Among the many ways the current crisis is altering Canadian lives, one rapid shift that’s occurring is in the way we pay our bills. As Canadians become used to online payment methods, expectations surrounding past-due payments will also evolve—and it’s up to companies to keep pace.
The push toward digital
It’s no secret that over the past decade, personal finances has increasingly moved online. However, ever since #StayAtHome started trending, digital transactions have skyrocketed.
In a recent study by Payments Canada, approximately 30% of Canadians who formerly used PayPal or Interac e-Transfer only once a week now use these digital payment methods more often. Twenty-eight percent of weekly credit card users report now paying by credit card more frequently, while 40% of weekly cheque users now write fewer cheques.
The slow and steady pace to digital has exploded into an all-out sprint.
A trend across all demographics
In the past, some have argued that only the younger generations were interested in online transactions and that older Canadians would continue to choose traditional payment methods regardless of the options available. But when everyone’s staying home, taking care of daily banking needs online makes sense for even the biggest hold-outs.
According to The Globe and Mail, during the first month of lockdown, senior enrollment in online banking at RBC increased 84%. Moreover, among seniors who had enrolled but not yet used digital services, online activity increased by 210% during that period.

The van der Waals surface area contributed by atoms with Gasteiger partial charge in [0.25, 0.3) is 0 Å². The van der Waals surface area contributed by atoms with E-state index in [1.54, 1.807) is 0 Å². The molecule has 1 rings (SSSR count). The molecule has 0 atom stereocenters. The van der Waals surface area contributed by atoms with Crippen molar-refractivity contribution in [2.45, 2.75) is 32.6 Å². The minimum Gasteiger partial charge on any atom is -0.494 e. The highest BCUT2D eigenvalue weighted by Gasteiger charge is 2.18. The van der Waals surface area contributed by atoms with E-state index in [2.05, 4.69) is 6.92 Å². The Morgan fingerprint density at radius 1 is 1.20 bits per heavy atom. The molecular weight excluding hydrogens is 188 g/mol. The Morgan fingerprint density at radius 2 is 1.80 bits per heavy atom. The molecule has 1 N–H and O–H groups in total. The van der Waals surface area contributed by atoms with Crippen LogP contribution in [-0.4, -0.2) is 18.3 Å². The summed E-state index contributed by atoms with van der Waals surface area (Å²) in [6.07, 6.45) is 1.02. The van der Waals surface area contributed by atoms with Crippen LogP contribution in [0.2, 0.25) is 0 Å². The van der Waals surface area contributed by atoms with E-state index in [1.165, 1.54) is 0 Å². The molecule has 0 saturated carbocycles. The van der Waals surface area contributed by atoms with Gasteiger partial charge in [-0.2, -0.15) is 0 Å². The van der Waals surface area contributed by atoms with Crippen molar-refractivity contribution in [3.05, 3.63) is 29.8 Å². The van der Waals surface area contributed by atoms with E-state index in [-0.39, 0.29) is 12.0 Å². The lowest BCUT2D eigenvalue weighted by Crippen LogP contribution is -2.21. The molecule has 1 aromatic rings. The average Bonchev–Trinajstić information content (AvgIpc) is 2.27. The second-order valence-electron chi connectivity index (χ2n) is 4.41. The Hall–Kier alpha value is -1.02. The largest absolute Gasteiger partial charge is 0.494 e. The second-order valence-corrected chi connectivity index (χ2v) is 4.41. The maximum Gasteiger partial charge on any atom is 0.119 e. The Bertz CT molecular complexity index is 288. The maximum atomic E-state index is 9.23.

Uncertainty in a changing world
Indisputably, the way Canadians of all ages manage their money is changing—but that’s not all. They’re also spending less altogether. The same Payments Canada study found that 75% of respondents are spending less than before the crisis.
Why? The answer, unfortunately, is straightforward: 44% of those surveyed had suffered a decrease in their income, while 51% reported losses in retirement savings and other investments. Indeed, many Canadians are worried about both the future of their finances and their cash flow.
The implications of insecurity
Times of economic flux usually mean one thing in the world of collections: an increased number of late payments. Payments Canada tells us that 26% of Canadians say their ability to pay bills on time has already been affected. Many people are facing reduced employment, and three in ten Canadians say they couldn’t pay their bills if they were to lose their jobs. Depending on what the next months have in store for us, these numbers might go up.
The call to digitize
Therefore, at the same time, we’re experiencing a sea change in how Canadians pay their bills, we’re also likely to see more people fall into debt. Now, more than ever, the collection process needs to go online—and that’s good news for both your customers and your company.
For customers becoming more comfortable making financial transactions online, digital collections is a natural evolution. Moreover, digital notifications are less intrusive than letters and phone calls during these high-stress times.
We have the stats to back it up: in the first quarter of 2020, we conducted a country-wide survey regarding the preferences of Canadians when it came to paying a past-due bill. We found that more than half of Canadians prefer digital communications, and 77% prefer to make online payments when dealing with a past-due bill.
For your company, digital collection tactics have been proven to work better. A recent McKinsey study of credit card debtors found that switching from digital to traditional channels at the 30-day mark decreased payment amounts by 12%. Going digital doesn’t just keep customers happy—it also increases your recovery rates. That’s why updating your strategy is the best investment you can make in uncertain times.
Ready to learn how digital collections can help your business stay on top? Contact us now.